The amounts to survive on don’t have to be that high because as basic income applies to all, rents wouldn’t have to be as high as they are.
Hmmmm. Rents are determined by supply and demand. Suddenly putting additional money in people’s pockets is inflationary, not deflationary.
Consider, part of what rent is paying for is the livelihood of the landlord. If the landlord is receiving basic income, that “livelihood amount” can be eliminated, it becomes room that the capitalist can use to reduce prices to try to gain more customers. Given what we know about competition, if a capitalist can lower prices in a competitive market, s/he will.
The landlord exists in a one-to-many relationship with his or her tenants. That means that the deflationary effect of the landlord’s basic income is reduced relative to the inflationary effect of the tenant’s basic income by that 1/many ratio.
But this doesn’t just apply to rent. This applies to every basic expenditure of life — the producers don’t need as much money to live, so can charge less.
Sure. But even more to my point, the ratio of landlord to tenant is huge compared to the ratio of producer to customer. The net deflationary effect will approach nil.
That said, your main objection seems to be the old return to capital flight arguments.
I didn’t make a capital flight argument.
These arguments are mostly nonsense, as any serious businessman knows that taxes are one of the last concerns, well after profitability.
Our mythical serious businessman knows that taxes are one of the expense components that is subtracted from revenues to determine profitability. He also knows that his stock price depends on profitability. So, in the pubically held corporation, his own compensation depends to a substantial extent on his ability to manage the aggregate’s tax burden.
And, if the business is not publically held, there is similar pressure placed upon him to be profitable by his or her spouse. (Which may or may not be greater than the pressure felt by the CEO.) :-)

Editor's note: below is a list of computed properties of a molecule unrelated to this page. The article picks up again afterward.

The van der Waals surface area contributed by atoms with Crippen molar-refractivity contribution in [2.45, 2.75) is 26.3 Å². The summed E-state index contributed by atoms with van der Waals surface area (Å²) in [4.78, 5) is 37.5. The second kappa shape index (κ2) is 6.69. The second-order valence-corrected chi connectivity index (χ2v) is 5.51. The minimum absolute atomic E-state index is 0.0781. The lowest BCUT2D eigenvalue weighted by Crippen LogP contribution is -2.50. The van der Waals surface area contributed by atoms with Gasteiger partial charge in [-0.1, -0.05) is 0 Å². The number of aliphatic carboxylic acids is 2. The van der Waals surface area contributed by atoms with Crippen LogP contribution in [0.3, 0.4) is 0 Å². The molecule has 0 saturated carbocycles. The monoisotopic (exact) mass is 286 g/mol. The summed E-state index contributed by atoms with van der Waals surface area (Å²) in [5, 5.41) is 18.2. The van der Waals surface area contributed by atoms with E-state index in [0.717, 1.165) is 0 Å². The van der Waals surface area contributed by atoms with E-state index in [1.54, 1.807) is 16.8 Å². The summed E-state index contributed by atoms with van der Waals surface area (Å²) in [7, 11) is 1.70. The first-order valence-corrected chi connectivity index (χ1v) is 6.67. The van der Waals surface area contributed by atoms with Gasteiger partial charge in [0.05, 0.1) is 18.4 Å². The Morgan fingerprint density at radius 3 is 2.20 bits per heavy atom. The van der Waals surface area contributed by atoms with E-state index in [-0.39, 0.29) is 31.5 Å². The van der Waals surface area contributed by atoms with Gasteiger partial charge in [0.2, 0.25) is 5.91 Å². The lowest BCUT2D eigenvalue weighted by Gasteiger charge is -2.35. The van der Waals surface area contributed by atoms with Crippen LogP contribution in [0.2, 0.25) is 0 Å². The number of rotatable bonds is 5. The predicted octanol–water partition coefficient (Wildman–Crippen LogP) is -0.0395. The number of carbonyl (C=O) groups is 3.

So, I’d have to say that tax rates and tax management is VERY important to the business.
Because a smart investor does the math.
$1000 at 8% = 80. $80 -2%=$78.40
$1000 at 10% = 100. $100 -20% = 80.
Sure. that’s kind of my point, and the entire point behind lowering the corporate tax rates in the US generally. It makes domestic investment more profitable.
Tax rates, because they’re calculated after expenses, are one of the last costs smart investors look at. And areas that have basic income are far more likely to be areas that higher profitability can be achieved. Why? Because more people have money to buy things.
Interesting to hear a supply side argument being made in this context.
Problem is that although your last sentence is undebatably correct, the prior sentence is speculative. If you give basic income to me (I’m reasonably well off, but not rich) I’m putting it in the stock market. A low income person will buy stuff with it. Somewhere between those two points, the accelerative effect of the additional money starts to die out; and it is therefore questionable how much economic stimulus you will derive from it.
The other variable is the LEVEL of basic income we’re talking about. Refer to my prior post. The amount of money necessary to move these economic needles is, by my estimate, in excess of the ability of the taxpayer to fund. There’s an equation there:
Tax increase to fund basic income < = > Amt of basic income obtained